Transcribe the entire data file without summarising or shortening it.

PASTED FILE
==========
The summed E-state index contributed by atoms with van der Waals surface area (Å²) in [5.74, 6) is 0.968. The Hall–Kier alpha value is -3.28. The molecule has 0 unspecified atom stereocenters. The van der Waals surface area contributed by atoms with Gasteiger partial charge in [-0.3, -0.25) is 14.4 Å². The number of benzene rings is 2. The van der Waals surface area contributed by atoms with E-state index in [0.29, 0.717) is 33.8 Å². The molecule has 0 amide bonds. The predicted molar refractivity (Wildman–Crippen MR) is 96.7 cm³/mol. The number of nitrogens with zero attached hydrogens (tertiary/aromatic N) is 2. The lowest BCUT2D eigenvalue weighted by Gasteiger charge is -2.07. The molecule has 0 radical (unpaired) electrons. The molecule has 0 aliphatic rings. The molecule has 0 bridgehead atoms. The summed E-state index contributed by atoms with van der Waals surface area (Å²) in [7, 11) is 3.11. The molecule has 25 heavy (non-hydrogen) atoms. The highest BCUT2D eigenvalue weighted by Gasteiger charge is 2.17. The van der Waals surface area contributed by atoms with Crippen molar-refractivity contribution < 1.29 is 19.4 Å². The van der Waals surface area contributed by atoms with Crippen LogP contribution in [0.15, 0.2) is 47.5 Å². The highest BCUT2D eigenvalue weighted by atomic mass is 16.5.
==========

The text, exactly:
The summed E-state index contributed by atoms with van der Waals surface area (Å²) in [5.74, 6) is 0.968. The Hall–Kier alpha value is -3.28. The molecule has 0 unspecified atom stereocenters. The van der Waals surface area contributed by atoms with Gasteiger partial charge in [-0.3, -0.25) is 14.4 Å². The number of benzene rings is 2. The van der Waals surface area contributed by atoms with E-state index in [0.29, 0.717) is 33.8 Å². The molecule has 0 amide bonds. The predicted molar refractivity (Wildman–Crippen MR) is 96.7 cm³/mol. The number of nitrogens with zero attached hydrogens (tertiary/aromatic N) is 2. The lowest BCUT2D eigenvalue weighted by Gasteiger charge is -2.07. The molecule has 0 radical (unpaired) electrons. The molecule has 0 aliphatic rings. The molecule has 0 bridgehead atoms. The summed E-state index contributed by atoms with van der Waals surface area (Å²) in [7, 11) is 3.11. The molecule has 25 heavy (non-hydrogen) atoms. The highest BCUT2D eigenvalue weighted by Gasteiger charge is 2.17. The van der Waals surface area contributed by atoms with Crippen molar-refractivity contribution < 1.29 is 19.4 Å². The van der Waals surface area contributed by atoms with Crippen LogP contribution in [0.15, 0.2) is 47.5 Å². The highest BCUT2D eigenvalue weighted by atomic mass is 16.5.